Wave functions: Another option is to declare the quantum wave function itself to be what actually “exists”. But it is made up of complex numbers, not “real” ones, and can an “imaginary” number be physically extant? Also, formally the wave function extends to infinity, and there is only one wave function for the whole universe. So is there only one physical thing, one infinitely large object, in a complete reversal of Feynman’s account? Surely the wavefunction is a calculation tool, something that describes behaviour very well, but is not itself physically real? After all, isn’t the wave function “merely” maths?

Quantum fields: In quantum field theory particles are not seen as fundamental. Rather they are excitations of fields, being ripples and disturbances of a “field”, analogous to the waves caused by throwing a stone into a pond. But what is a “field”? It, again, is a mathematical construct. A classical field is a set of numbers, one number for each location in space. A quantum field is a mathematical operator at each location in space. That makes it a hugely abstract and mathematical concept, rather than something one would intuitively regard as physically real.

Space: So maybe we shouldn’t think of particles as being what ultimately exists, maybe we should think of space as the ultimate “thing”, with particles being ripples in space (the opposite of seeing space as an inert backdrop containing physically existing particles). But then there are proposals that “space” is itself a construct produced by the quantum entanglement of particles. So thinking of particles and space as distinct might be a mistake.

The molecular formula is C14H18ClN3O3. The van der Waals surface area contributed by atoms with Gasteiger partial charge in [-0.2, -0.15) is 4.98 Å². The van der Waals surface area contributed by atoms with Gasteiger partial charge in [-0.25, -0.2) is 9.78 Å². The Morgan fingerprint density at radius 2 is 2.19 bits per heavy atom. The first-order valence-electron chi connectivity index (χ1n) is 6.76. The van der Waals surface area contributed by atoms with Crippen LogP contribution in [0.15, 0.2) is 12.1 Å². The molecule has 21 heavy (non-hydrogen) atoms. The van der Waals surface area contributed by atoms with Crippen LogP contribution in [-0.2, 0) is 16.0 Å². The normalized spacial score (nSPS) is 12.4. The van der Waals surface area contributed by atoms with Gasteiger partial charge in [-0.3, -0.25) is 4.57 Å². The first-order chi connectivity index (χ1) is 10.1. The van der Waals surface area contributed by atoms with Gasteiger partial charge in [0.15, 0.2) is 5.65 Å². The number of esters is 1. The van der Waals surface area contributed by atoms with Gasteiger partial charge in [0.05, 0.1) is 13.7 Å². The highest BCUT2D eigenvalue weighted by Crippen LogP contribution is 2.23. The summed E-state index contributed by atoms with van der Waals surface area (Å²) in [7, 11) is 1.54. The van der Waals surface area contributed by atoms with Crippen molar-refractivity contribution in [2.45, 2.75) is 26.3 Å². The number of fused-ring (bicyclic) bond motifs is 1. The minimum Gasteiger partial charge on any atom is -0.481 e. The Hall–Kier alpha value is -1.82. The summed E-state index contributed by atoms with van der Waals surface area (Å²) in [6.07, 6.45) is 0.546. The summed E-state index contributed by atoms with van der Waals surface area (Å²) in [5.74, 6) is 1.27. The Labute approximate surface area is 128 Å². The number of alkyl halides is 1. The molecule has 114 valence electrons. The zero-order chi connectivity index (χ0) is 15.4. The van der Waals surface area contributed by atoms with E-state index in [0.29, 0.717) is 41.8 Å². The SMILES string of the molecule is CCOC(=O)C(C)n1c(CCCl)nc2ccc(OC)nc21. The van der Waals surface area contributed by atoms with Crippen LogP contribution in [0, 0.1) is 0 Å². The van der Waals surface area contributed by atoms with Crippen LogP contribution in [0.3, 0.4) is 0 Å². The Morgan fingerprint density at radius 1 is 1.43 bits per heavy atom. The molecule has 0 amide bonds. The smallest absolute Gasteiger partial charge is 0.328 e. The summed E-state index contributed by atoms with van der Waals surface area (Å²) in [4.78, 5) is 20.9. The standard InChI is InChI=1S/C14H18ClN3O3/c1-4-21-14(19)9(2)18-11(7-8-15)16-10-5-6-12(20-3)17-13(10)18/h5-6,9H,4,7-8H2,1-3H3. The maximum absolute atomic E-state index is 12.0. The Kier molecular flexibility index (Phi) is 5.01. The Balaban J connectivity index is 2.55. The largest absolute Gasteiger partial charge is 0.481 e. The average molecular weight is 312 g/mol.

Which of the above should we go for? We already know, given quantum mechanics, that human intuition is a poor guide to reality at the micro level, so choosing based on accordance with our intuition would be unreliable.

The best option is perhaps to regard all of the above as instrumental, being models that work well and allow us to do calculations and make predictions, but not being how reality actually is. Perhaps such instrumental models are the best we can do?

One reason for doubting that any of the above is the final answer is that they are bound up with the nature of space itself, and we do not have a quantum theory of space (since we don’t yet have a theory merging quantum mechanics with gravitation). Thus we have a “known unknown” telling us that our current models are only instrumental approximations.